The Minister of Homeland Security’s comments that attacks on persons with albinism have not reached crisis levels will only embolden those perpetrating the assaults and are a disturbing reminder of the government’s inaction on the issue, Amnesty International said today.
Malawi is experiencing a resurgence of attacks against persons with albinism, with two fatalities and three abductions since 31 December 2018. Two of those who were abducted were later rescued by community members, one remains missing.
“The latest comments from Minister Nicholas Dausi are yet another indication that persons with albinism in Malawi are on their own when it comes to their safety and security,” said Muleya Mwananyanda, Amnesty International’s Deputy Director for Southern.
“For years, people with albinism have been living at the mercy of criminal gangs who target them for their body parts. The recent spike in attacks shows that the government, despite amending the Anatomy Act and the Penal Code to ensure stiffer penalties, hasn’t lived up to its commitments on protecting this group.”
On the night of 31 December, eight people broke into Yasin Phiri’s house, a 54-year-old person with albinism, while he was sleeping in Kande, Nkhata Bay. The suspected perpetrators grabbed him and brutally killed him as his nine-year-old son, George, looked on in horror.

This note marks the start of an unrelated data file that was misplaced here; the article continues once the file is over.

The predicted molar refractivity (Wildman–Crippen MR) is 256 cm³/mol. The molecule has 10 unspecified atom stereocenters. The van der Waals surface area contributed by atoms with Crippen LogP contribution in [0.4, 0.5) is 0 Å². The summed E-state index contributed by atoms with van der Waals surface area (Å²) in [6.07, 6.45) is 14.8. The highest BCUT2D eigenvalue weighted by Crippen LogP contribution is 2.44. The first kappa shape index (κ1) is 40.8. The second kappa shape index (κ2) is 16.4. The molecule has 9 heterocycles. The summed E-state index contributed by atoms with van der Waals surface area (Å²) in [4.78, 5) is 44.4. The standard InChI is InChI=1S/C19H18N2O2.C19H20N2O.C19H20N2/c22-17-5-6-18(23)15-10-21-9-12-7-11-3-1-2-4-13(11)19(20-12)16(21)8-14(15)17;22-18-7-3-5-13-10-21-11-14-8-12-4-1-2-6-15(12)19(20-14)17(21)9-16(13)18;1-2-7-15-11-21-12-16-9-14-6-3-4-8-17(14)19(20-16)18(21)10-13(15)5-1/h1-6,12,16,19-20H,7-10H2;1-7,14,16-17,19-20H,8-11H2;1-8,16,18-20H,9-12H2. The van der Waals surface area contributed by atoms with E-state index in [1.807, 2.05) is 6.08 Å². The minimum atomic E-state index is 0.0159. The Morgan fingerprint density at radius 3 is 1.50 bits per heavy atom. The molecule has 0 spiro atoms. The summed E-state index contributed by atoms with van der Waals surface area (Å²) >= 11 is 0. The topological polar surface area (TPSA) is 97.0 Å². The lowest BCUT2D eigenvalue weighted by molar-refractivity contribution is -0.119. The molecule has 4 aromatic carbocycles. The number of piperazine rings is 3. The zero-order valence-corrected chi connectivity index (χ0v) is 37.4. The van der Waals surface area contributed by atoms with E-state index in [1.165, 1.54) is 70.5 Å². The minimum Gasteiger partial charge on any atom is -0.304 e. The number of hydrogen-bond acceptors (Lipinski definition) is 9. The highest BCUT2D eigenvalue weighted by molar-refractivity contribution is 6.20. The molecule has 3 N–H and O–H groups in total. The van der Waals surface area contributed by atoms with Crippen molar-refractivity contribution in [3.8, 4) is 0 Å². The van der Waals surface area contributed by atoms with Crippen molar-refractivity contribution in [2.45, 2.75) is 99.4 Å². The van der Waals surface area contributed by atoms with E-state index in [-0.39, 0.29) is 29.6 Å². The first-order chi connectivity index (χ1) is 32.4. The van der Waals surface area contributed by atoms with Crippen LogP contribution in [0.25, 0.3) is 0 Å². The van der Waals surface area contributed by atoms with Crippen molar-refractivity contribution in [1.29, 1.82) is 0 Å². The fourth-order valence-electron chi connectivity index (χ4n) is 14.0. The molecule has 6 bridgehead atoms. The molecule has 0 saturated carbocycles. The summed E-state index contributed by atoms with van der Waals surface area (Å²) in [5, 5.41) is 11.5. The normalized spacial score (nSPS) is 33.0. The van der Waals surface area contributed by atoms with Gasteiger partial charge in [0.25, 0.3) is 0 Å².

According to eyewitnesses, the criminal gang hacked off both of Phiri’s arms, removed his lower teeth, cut off his private parts and removed one of his lungs.
In another case, six masked men broke into 14-year-old Goodson Makanjira’s home on 13 February. His body was later found dumped in the Dyamphi River in Dedza, 85km south of Lilongwe. The killers removed his teeth, hands and private parts.
On 22 January, a one-and-a-half-year-old Eunice Nkhonjera was abducted from her house in Lulanga Village in Karonga District in the northern region. Baby Eunice and her mother Loveness Nkhonjera were sleeping when some unknown people broke the door and entered their home in the early hours of the morning. Her mother woke up at around 4 am only to realize that her daughter was missing. Eunice has not yet been found. Two other abductions were thwarted by community members.
“The authorities must promptly, thoroughly and effectively investigate the recent attacks against people with albinism and ensure that suspected perpetrators are brought to justice for these gruesome attacks in fair trials. People will albinism cannot continue to live in fear in their own country.”
Amnesty International has documented an unprecedented wave of killings and other human rights abuses including abductions and robberies against persons with albinism in Malawi since November 2014.
Persons with albinism are targeted for their body parts in the belief that they contain magical powers. The current population of people with albinism in Malawi is estimated at between 7,000 and 10,000, representing a ratio of 1 in every 1,800 persons.Distributed by APO Group on behalf of Amnesty International.